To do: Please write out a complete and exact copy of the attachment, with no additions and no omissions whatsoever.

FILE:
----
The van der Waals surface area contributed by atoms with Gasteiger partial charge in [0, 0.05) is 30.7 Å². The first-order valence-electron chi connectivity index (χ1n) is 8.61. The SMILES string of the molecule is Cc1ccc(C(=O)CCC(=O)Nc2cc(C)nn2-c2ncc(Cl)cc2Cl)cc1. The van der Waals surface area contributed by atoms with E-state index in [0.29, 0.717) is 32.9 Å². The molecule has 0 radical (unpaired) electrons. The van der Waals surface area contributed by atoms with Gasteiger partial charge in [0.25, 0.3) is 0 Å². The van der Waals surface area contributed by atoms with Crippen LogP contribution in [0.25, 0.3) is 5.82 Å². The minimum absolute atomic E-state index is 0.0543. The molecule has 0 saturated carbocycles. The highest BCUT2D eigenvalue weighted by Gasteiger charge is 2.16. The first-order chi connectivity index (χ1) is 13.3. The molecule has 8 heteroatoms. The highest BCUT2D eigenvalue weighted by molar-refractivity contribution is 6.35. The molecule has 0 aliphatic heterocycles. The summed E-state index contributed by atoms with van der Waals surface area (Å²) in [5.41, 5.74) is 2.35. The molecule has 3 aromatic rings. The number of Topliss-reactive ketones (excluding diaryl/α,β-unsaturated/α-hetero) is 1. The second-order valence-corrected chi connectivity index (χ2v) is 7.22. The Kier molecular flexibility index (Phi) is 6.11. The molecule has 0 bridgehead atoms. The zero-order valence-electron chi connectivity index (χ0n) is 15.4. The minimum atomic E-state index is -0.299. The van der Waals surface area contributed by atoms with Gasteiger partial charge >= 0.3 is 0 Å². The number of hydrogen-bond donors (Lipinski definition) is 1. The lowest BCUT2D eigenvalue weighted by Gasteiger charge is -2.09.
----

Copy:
The van der Waals surface area contributed by atoms with Gasteiger partial charge in [0, 0.05) is 30.7 Å². The first-order valence-electron chi connectivity index (χ1n) is 8.61. The SMILES string of the molecule is Cc1ccc(C(=O)CCC(=O)Nc2cc(C)nn2-c2ncc(Cl)cc2Cl)cc1. The van der Waals surface area contributed by atoms with E-state index in [0.29, 0.717) is 32.9 Å². The molecule has 0 radical (unpaired) electrons. The van der Waals surface area contributed by atoms with Gasteiger partial charge in [0.25, 0.3) is 0 Å². The van der Waals surface area contributed by atoms with Crippen LogP contribution in [0.25, 0.3) is 5.82 Å². The minimum absolute atomic E-state index is 0.0543. The molecule has 0 saturated carbocycles. The highest BCUT2D eigenvalue weighted by Gasteiger charge is 2.16. The first-order chi connectivity index (χ1) is 13.3. The molecule has 8 heteroatoms. The highest BCUT2D eigenvalue weighted by molar-refractivity contribution is 6.35. The molecule has 0 aliphatic heterocycles. The summed E-state index contributed by atoms with van der Waals surface area (Å²) in [5.41, 5.74) is 2.35. The molecule has 3 aromatic rings. The number of Topliss-reactive ketones (excluding diaryl/α,β-unsaturated/α-hetero) is 1. The second-order valence-corrected chi connectivity index (χ2v) is 7.22. The Kier molecular flexibility index (Phi) is 6.11. The molecule has 0 bridgehead atoms. The zero-order valence-electron chi connectivity index (χ0n) is 15.4. The minimum atomic E-state index is -0.299. The van der Waals surface area contributed by atoms with Gasteiger partial charge >= 0.3 is 0 Å². The number of hydrogen-bond donors (Lipinski definition) is 1. The lowest BCUT2D eigenvalue weighted by Gasteiger charge is -2.09.